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Most of this blog is related in some way to the music, books and films produced by Gonzo Multimedia, but the editor has a grasshopper mind and so also writes about all sorts of cultural issues which interest him, and which he hopes will interest you as well.

Sunday, 1 April 2012

JUDGE SMITH: They love him in Israel

Gonzo 2012
An ancient Greek hero as a Wembley-straddling guitar hero: a VAN DER GRAAF originator twists the myth with much verve and imagination.
Lurking in Peter Hammill's shadow, Judge Smith is no less adept with a word and a tune, a string of albums and stage productions under his belt, so his "songstories" gained a certain following which is bound to grow after this, the British veteran's third one. To see Orpheus in the modern spotlight is, perhaps, not that original an idea but to project a dilemma of an artist, who has to deliver his crowd-pleasing money-making hits while longing for creation of something, on the famous "to hell and back" anabasis - where a glance behind one's shoulder means losing the Muse - is interesting move, indeed. That's all theory, yet Smith shaped it in practice as a rock opera, a tag that Judge's quite unwilling to apply, even though one can see similarities between his protagonist being unwell and staying at the hotel instead of playing a big festival and Pink in "The Wall", but there's more experimentation in the George Orfeas near-death experience.
Great librettist as he is, Smith makes unnoticed the absence of rhymes on most of the songs as well as the melodies and recital unison, a result of speech transformation into music so gripping feel the story's peripeties and so strong is delivery - in a broad variety of genres - which involves Lene Lovich plus, in instrumental compartment, another VDGG alumnus David Jackson on brass and guitarist John Ellis, formerly with THE VIBRATORS and THE STRANGLERS. Of course, idiosyncrasy reigns o'er the proceedings, but it's of a tasty kind with Judge as an arresting rhapsode backed by a fantastic band who bend "Seven Yard Promenade" into a classic sax-oiled rhythm-and-blues piece in Act One and don a death metal group masks in dry metal of Act Two's "Carpet Of Bones", a thematic relative of "Carpet Crawlers", and "Tear Him Asunder" from Act Three. There's even a power ballad here, "Orphic Lullaby", whereas "Orfeas' Audition" rides an orchestra-drench twang. Less seriously, "Wolfman George" parodies a famous riff in swinging fashion of a Zappa canon, "In-Flight Movie" comes on in a disco inferno form, and "The Crab Nebula" glides on lounge electronica - all organic, even the Mediterranean fusion and rap of "Don't Deafen Me, Persephone" or theatricality of Smith and Lovich duets in "Orfeas and Eurydice".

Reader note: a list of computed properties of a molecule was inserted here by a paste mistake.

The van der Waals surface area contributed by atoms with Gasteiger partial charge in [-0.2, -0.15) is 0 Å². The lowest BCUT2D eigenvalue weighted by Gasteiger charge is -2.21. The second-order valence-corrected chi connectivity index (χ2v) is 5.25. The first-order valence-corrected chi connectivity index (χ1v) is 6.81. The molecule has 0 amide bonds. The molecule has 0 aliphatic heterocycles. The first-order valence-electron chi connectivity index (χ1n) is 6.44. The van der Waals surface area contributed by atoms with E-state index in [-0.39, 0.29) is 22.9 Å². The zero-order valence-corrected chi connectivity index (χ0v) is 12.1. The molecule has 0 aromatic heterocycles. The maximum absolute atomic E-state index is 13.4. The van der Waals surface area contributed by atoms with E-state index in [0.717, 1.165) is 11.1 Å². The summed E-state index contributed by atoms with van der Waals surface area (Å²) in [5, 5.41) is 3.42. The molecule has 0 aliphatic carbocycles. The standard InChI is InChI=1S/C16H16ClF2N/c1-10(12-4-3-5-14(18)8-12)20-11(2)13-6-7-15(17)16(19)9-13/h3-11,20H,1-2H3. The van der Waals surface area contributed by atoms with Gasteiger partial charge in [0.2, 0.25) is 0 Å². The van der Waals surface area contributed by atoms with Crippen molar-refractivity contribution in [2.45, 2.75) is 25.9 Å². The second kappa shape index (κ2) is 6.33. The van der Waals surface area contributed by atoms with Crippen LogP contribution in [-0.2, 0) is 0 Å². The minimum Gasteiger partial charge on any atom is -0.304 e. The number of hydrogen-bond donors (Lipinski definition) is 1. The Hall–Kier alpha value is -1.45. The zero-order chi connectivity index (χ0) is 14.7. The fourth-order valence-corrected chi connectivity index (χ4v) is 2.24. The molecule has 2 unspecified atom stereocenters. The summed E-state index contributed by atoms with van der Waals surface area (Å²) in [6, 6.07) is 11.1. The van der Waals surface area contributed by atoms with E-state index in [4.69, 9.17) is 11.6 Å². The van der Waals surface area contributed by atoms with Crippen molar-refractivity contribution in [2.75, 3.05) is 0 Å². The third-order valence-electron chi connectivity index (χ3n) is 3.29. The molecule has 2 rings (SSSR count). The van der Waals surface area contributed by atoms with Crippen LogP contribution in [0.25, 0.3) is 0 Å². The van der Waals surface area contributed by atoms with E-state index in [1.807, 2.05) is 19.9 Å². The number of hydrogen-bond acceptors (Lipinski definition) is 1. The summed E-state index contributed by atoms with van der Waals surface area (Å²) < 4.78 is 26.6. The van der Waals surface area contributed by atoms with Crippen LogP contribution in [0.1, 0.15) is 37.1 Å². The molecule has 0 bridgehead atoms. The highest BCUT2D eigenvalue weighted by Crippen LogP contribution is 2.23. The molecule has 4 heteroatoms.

An immersive tale that's never boring and bearing a happy end - not to everyone's taste yet daring in its scope and fun to listen to - "Orfeas" might be Judge's best work yet.

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